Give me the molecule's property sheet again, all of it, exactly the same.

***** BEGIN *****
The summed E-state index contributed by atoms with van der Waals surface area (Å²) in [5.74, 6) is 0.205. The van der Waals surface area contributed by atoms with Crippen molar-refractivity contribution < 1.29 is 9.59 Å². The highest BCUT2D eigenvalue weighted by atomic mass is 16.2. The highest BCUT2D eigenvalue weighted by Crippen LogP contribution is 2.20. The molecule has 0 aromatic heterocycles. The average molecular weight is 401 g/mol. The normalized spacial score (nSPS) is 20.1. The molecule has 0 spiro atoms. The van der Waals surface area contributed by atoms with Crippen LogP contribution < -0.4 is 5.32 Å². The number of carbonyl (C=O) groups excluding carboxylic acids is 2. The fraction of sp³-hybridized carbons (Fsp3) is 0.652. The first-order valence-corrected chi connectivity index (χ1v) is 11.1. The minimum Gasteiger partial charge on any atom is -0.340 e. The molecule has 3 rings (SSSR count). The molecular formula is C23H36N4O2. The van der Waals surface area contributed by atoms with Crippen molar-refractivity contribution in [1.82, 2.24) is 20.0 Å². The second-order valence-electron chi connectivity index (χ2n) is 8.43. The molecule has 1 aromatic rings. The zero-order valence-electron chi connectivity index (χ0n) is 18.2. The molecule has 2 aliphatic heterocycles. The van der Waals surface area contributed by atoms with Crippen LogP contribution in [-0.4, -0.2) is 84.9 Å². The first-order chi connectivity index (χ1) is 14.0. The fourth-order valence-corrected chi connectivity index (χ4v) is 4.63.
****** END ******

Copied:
The summed E-state index contributed by atoms with van der Waals surface area (Å²) in [5.74, 6) is 0.205. The van der Waals surface area contributed by atoms with Crippen molar-refractivity contribution < 1.29 is 9.59 Å². The highest BCUT2D eigenvalue weighted by atomic mass is 16.2. The highest BCUT2D eigenvalue weighted by Crippen LogP contribution is 2.20. The molecule has 0 aromatic heterocycles. The average molecular weight is 401 g/mol. The normalized spacial score (nSPS) is 20.1. The molecule has 0 spiro atoms. The van der Waals surface area contributed by atoms with Crippen LogP contribution < -0.4 is 5.32 Å². The number of carbonyl (C=O) groups excluding carboxylic acids is 2. The fraction of sp³-hybridized carbons (Fsp3) is 0.652. The first-order valence-corrected chi connectivity index (χ1v) is 11.1. The minimum Gasteiger partial charge on any atom is -0.340 e. The molecule has 3 rings (SSSR count). The molecular formula is C23H36N4O2. The van der Waals surface area contributed by atoms with Crippen molar-refractivity contribution in [1.82, 2.24) is 20.0 Å². The second-order valence-electron chi connectivity index (χ2n) is 8.43. The molecule has 1 aromatic rings. The zero-order valence-electron chi connectivity index (χ0n) is 18.2. The molecule has 2 aliphatic heterocycles. The van der Waals surface area contributed by atoms with Crippen LogP contribution in [-0.4, -0.2) is 84.9 Å². The first-order chi connectivity index (χ1) is 14.0. The fourth-order valence-corrected chi connectivity index (χ4v) is 4.63.